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Ziyambi, AG face arrest


JUSTICE minister Ziyambi Ziyambi and Attorney-General Prince Machaya face arrest for contempt of court after they defied a ruling ordering them to craft a code of conduct for the country’s Vice-President and ministers.

In June, High Court judge Justice David Mangota ordered government to craft a law regarding office conduct for the VPs and ministers within 45 days after former law student Nyasha Chiramba approached the court in April 2021 seeking the enactment of the law.

Mangota ruled that the law was long overdue since the Constitution was promulgated nine years ago.

In his court application filed through the Zimbabwe Human Rights Forum on Wednesday, Chiramba said: “As more fully appears on that court order, the respondents were ordered to submit to the Cabinet for consideration the Bill envisaged by section 106(3) of the Constitution of Zimbabwe within 45 days from the date of that order.

“There was a wilful disregard of this order. The order was granted on 8 June 2022 and the respondents failed or neglected to act on that order until 25 days after the issuance of that order on 15 July 2022 when they requested a full judgment of that order.”

Chiramba cited Ziyambi and Machaya as respondents.

“In computing the timeframe to comply with that order, the respondents were supposed to submit to Cabinet this Bill by 17 August 2022. That order is still extant, and the respondents failed or neglected to comply with that order,” he added.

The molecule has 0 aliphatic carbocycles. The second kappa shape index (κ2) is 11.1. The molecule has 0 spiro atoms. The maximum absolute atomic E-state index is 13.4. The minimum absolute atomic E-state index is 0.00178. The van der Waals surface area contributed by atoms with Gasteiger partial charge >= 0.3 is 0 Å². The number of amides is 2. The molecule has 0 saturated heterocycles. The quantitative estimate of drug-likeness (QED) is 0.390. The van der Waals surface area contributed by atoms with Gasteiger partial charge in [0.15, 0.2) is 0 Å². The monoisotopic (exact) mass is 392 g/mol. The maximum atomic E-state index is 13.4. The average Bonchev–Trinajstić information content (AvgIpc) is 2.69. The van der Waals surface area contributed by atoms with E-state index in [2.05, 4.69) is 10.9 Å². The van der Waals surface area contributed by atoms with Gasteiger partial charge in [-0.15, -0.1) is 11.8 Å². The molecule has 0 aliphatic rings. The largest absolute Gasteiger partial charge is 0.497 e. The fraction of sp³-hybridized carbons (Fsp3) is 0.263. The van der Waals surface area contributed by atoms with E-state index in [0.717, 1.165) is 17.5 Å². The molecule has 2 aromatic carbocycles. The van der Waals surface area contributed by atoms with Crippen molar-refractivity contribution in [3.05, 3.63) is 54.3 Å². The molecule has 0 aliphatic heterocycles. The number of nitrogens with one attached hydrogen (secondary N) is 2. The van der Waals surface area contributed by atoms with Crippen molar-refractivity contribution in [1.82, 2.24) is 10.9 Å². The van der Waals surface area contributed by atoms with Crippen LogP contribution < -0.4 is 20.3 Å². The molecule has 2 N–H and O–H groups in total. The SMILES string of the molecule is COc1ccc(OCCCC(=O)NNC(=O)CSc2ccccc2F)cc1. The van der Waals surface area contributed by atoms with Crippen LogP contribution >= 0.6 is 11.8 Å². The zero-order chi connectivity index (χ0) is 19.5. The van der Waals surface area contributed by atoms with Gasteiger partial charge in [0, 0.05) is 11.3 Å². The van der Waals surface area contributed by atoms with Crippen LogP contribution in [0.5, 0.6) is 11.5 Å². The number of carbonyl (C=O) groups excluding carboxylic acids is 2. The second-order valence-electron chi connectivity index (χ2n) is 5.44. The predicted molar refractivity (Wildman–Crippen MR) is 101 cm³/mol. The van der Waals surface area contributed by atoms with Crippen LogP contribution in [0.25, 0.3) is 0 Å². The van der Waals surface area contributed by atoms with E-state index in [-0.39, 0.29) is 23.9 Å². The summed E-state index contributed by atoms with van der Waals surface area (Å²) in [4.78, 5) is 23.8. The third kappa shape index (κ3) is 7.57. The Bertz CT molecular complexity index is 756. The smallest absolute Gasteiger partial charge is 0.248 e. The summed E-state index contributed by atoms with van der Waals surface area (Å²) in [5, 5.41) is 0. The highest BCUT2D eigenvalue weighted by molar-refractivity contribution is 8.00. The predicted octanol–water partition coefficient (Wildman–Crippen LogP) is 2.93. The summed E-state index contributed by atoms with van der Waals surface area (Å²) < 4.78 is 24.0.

Chiramba said Ziyambi and Machaya’s conduct was contemptuous.

“In a clear case of attempting to evade compliance with this court order, the respondents approached the Supreme Court under case SC 369/22 seeking condonation for non-compliance and an extension of time to file a notice of appeal in terms of the Supreme Court rules. That application was then struck off the roll.

“The respondents have not appealed against that judgment, and they have not also approached this court seeking extension of time to comply with that order. Their conduct is contemptuous; it goes against the founding principles of constitutional supremacy, rule of law and good governance. That law should sanction that parlous behaviour,” he added.

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